From IT's perspective, dual persona is intriguing because it enables strict compartmentalization and custom configuration for data leak protection, all without any risk of impacting personal apps or data. IT can also set policies to control dual persona behavior. Employers should evaluate policy needs and research which dual persona offering can meet those expectations.

From the user's perspective, dual persona offers flexibility and privacy. For example, each employee has the ability to protect their personal persona with a PIN or password. Employees remain free to install apps that haven't been vetted by IT, and there's no risk of destabilizing the company's enterprise apps. Workers will also be encouraged to hear that MDM control over their work persona cannot result in IT wiping personal data or snooping into personal texts and call history.

However, users must train themselves to recognize when they switch between personas.  Employees using a dual persona phone can set cues and other customizations as subconscious reminders. For example, answering a call from a business phone number might auto-switch to the work persona, where different wallpaper, widgets and even ringtones help to differentiate that environment from the personal persona.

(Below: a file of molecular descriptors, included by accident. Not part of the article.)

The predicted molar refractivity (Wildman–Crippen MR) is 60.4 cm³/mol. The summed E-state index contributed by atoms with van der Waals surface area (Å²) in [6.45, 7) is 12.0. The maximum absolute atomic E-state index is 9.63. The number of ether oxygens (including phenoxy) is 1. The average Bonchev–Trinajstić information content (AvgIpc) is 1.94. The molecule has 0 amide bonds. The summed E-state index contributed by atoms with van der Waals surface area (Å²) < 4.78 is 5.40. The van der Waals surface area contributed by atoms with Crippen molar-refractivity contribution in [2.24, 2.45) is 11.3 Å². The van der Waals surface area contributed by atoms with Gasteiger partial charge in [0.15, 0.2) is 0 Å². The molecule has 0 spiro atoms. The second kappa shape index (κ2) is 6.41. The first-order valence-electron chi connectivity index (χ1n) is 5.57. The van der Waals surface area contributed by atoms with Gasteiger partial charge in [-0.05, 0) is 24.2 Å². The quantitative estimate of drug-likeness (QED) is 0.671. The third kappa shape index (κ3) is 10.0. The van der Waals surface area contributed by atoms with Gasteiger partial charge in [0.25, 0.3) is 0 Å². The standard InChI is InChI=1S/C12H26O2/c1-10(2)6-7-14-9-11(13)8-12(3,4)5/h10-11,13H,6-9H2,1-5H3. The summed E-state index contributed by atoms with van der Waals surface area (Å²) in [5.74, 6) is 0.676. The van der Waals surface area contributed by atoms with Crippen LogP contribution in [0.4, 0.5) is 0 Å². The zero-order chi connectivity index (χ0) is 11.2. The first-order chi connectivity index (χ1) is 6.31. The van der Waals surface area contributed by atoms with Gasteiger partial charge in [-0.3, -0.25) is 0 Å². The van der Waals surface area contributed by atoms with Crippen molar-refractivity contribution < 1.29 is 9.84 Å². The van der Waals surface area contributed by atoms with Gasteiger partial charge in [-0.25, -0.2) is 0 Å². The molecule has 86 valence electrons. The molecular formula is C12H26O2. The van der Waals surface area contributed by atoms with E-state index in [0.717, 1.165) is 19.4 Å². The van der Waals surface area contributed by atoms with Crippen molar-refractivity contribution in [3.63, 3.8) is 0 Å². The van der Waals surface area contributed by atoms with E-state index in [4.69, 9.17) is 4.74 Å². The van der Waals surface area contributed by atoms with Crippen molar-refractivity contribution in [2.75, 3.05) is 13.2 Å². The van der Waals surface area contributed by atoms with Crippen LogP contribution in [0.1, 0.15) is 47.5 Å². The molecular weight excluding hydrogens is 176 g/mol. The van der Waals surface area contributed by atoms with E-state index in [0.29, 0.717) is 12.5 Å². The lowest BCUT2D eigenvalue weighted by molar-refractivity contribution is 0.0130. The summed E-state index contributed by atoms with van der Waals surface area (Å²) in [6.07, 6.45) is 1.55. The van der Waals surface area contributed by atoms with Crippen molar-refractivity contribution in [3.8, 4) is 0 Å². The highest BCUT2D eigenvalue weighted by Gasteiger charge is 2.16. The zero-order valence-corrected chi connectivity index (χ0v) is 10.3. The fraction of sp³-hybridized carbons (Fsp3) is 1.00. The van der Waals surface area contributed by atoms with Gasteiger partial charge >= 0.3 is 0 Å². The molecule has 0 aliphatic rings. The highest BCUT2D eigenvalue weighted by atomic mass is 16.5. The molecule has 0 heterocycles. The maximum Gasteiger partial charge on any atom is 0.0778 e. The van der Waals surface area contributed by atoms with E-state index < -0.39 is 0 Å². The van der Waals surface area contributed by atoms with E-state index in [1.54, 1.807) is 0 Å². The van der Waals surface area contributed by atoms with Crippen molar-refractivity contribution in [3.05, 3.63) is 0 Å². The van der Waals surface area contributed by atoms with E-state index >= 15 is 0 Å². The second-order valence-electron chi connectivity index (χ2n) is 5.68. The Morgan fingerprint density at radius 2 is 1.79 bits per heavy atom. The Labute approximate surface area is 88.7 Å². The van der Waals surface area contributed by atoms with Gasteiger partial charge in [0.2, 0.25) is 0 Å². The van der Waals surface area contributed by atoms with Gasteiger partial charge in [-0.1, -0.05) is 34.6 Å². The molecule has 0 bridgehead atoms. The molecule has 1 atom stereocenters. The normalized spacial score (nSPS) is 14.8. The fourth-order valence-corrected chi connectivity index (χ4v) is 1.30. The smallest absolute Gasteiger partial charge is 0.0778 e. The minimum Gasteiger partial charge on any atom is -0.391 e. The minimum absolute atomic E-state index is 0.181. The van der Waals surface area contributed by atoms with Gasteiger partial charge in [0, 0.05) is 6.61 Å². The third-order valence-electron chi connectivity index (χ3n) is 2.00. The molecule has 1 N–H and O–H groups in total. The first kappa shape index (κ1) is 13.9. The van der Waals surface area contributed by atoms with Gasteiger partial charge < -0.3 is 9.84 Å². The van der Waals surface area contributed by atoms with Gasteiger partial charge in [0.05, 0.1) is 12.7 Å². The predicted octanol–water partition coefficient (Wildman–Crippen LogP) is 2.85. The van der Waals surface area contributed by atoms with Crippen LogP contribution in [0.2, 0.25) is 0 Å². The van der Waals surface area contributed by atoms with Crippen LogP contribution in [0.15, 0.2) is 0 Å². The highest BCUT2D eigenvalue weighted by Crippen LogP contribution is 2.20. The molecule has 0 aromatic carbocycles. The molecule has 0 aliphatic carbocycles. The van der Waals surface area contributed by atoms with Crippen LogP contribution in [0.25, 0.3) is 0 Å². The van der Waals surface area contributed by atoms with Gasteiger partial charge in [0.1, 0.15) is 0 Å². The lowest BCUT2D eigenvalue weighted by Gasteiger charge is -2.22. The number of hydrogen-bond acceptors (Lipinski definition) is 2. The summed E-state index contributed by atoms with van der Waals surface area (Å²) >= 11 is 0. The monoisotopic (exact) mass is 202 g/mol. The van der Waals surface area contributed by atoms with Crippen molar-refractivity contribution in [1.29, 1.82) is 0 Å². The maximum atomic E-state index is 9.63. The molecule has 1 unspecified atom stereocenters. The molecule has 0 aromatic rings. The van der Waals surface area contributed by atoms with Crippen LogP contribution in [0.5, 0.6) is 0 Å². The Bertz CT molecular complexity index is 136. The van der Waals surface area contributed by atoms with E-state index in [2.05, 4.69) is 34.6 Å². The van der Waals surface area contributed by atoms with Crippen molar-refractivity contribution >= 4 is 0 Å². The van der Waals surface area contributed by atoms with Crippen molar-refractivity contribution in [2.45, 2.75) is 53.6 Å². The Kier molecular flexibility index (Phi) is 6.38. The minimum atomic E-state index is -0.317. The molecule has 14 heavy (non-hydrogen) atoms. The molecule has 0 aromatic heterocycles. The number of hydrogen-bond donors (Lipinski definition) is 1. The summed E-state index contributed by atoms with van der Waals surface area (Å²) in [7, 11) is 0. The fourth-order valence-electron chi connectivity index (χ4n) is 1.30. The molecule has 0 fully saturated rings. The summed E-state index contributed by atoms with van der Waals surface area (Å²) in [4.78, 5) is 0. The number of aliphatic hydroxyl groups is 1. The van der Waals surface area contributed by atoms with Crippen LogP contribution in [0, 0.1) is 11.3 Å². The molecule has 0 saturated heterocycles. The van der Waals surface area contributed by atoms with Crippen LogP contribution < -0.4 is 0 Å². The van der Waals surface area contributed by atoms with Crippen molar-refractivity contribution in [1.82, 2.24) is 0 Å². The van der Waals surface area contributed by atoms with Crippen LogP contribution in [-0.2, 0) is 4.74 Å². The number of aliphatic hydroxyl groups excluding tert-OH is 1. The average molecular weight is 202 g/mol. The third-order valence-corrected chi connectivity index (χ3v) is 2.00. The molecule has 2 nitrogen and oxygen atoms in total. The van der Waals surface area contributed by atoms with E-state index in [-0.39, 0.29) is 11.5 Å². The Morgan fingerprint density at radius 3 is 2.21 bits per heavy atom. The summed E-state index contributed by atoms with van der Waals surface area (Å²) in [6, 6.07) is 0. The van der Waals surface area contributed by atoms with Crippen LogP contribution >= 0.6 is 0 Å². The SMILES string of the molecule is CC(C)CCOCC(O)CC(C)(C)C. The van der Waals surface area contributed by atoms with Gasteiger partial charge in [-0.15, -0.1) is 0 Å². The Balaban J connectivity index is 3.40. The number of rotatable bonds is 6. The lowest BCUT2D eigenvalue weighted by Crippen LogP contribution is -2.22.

Bottom line

Dual persona is not for every business environment. Some companies will find that they can meet their simple Android BYOD needs through EAS or a combination of basic MDM lock/wipe plus MCM. However, more extensive and higher-risk Android use cases warrant careful consideration of all available alternatives, including dual persona.

Ultimately, dual persona delivers very clean, strict separation -- not just for business apps and their data, but between all device activities, including calls, texts and locationing. As dual persona evolves to multi-persona, this may also be a good fit for multiuser Android tablets and users with more than one employer (e.g., consultants). These are arguably niche needs, but they are difficult to meet with other IT-managed strategies. That means dual persona, or whatever it evolves into, is likely here to stay. Any employer looking for new ways to balance enterprise security and personal privacy on Android devices should take a dual persona product out for a test drive.